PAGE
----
I’m just happy to be here? Omar laughs. “Well if they say that, then they’re probably not very good.”

Anything for the good of the team? “That’s a lie. Especially in the NBA.”

It’s not about the money? “That’s the biggest lie. It’s all about money for the teams and for the players.”

Omar also understands the growing influence of direct athlete-to-fan interaction, and that regardless of what the media says about his game or personality, he does have some control over how his brand is established and consumed. “I like to put some stuff out there, too, and it just appeals to the fans,” Samhan said. “People joke that I’m the most well-known guy at Summer League, even though I went undrafted. All of that is because I like to be involved with the fans. On my Twitter a few days ago, I put up my BBM — BlackBerry Messenger — just for whoever, for fans to hit me up so we can talk. I talked to a lot of guys about the LeBron trade. There’s probably 400 people that added me on BBM, but it’s cool.”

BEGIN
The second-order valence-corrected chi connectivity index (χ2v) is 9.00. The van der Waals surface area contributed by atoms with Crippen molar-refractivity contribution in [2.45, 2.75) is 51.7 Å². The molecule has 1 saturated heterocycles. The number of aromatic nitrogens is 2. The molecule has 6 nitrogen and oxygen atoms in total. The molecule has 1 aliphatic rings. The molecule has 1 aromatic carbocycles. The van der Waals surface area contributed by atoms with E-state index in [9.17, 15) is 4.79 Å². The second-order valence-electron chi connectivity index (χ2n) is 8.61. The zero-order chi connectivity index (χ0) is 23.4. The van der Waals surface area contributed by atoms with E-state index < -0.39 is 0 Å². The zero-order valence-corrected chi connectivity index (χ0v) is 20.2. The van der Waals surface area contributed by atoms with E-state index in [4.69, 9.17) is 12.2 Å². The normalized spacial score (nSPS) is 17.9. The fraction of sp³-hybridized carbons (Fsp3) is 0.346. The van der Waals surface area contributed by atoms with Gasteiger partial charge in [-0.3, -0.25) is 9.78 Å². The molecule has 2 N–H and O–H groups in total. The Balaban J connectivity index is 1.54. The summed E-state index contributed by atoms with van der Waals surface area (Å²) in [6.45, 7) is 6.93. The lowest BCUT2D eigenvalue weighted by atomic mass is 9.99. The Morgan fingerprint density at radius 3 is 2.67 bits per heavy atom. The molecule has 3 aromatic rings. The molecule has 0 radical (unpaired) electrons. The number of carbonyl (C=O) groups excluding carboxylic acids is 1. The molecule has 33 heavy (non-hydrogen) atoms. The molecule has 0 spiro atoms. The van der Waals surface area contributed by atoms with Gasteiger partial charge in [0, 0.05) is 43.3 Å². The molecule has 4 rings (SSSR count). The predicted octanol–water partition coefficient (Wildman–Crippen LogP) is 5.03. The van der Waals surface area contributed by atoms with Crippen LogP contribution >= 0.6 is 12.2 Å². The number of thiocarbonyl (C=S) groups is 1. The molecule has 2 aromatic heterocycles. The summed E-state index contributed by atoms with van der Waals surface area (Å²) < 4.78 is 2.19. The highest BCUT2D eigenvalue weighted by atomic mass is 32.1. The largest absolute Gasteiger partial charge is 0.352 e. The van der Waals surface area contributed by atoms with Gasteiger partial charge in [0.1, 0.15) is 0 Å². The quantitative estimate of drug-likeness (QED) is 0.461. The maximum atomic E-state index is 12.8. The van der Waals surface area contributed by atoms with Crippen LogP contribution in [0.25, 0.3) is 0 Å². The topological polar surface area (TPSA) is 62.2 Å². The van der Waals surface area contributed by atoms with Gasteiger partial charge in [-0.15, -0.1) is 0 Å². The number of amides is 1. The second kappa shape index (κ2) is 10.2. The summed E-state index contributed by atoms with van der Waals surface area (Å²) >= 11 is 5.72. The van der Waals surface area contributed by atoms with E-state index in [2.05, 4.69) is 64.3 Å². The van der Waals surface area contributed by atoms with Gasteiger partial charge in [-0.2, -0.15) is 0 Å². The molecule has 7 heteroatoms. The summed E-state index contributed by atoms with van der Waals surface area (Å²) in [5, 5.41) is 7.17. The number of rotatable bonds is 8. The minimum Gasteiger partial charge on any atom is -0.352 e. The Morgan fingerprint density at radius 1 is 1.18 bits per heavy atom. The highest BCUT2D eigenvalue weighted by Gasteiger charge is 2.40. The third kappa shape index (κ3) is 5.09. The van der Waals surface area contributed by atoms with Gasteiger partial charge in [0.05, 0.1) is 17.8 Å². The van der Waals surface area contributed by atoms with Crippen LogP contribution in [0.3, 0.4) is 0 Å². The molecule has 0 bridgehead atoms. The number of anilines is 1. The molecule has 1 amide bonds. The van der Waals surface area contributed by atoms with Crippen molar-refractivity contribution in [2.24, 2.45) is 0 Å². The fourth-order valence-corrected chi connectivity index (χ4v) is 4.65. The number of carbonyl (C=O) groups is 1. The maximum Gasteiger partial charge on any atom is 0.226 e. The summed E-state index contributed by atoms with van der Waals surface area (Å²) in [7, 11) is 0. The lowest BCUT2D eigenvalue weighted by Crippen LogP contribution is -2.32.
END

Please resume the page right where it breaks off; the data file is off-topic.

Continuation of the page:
That incredible accessibility has helped turn Samhan into a people’s champion, and his refusal to put up a front for the media no doubt helps to reinforce his authenticity. Though Omar is undoubtedly a character, he’s not playing a role. There is no show, there’s just Omar. He is who he is: brash but self-deprecating, loose but focused, powerful yet, somehow, powerless.

~~~~~

The first minute and a half of the coaster ride is spent climbing a giant hill for a signature drop. Even the surest riders get a bit anxious, as the attraction’s adrenaline-infused payoff is delayed by the long climb. Being in limbo is kind of cruel in that way, but you know what? It hardly stopped Samhan from being Samhan. Even if he has to make the slow climb before finally starting his NBA ride, it won’t matter in the long run. The rush is coming.

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Adventures in Summer Leaguing, Volume III